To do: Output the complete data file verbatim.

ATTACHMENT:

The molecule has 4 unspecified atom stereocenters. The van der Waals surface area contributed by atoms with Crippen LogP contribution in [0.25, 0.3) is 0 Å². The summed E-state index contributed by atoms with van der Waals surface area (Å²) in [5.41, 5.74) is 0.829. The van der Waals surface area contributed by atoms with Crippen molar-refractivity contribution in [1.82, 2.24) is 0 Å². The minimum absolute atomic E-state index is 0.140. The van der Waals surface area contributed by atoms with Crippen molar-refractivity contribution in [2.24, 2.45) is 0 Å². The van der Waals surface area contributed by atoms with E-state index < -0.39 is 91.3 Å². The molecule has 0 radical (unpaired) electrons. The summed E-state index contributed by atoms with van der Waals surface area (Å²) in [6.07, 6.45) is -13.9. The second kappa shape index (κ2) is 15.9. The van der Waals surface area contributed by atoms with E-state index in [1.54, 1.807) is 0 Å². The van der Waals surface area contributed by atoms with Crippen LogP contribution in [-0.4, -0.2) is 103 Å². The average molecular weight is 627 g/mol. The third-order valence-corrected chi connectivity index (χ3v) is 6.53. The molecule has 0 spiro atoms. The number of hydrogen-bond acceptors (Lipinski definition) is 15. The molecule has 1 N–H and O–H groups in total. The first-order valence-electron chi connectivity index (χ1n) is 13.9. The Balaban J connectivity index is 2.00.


The molecule has 4 unspecified atom stereocenters. The van der Waals surface area contributed by atoms with Crippen LogP contribution in [0.25, 0.3) is 0 Å². The summed E-state index contributed by atoms with van der Waals surface area (Å²) in [5.41, 5.74) is 0.829. The van der Waals surface area contributed by atoms with Crippen molar-refractivity contribution in [1.82, 2.24) is 0 Å². The minimum absolute atomic E-state index is 0.140. The van der Waals surface area contributed by atoms with Crippen molar-refractivity contribution in [2.24, 2.45) is 0 Å². The van der Waals surface area contributed by atoms with E-state index < -0.39 is 91.3 Å². The molecule has 0 radical (unpaired) electrons. The summed E-state index contributed by atoms with van der Waals surface area (Å²) in [6.07, 6.45) is -13.9. The second kappa shape index (κ2) is 15.9. The van der Waals surface area contributed by atoms with E-state index in [1.54, 1.807) is 0 Å². The van der Waals surface area contributed by atoms with Crippen LogP contribution in [-0.4, -0.2) is 103 Å². The average molecular weight is 627 g/mol. The third-order valence-corrected chi connectivity index (χ3v) is 6.53. The molecule has 0 spiro atoms. The number of hydrogen-bond acceptors (Lipinski definition) is 15. The molecule has 1 N–H and O–H groups in total. The first-order valence-electron chi connectivity index (χ1n) is 13.9. The Balaban J connectivity index is 2.00.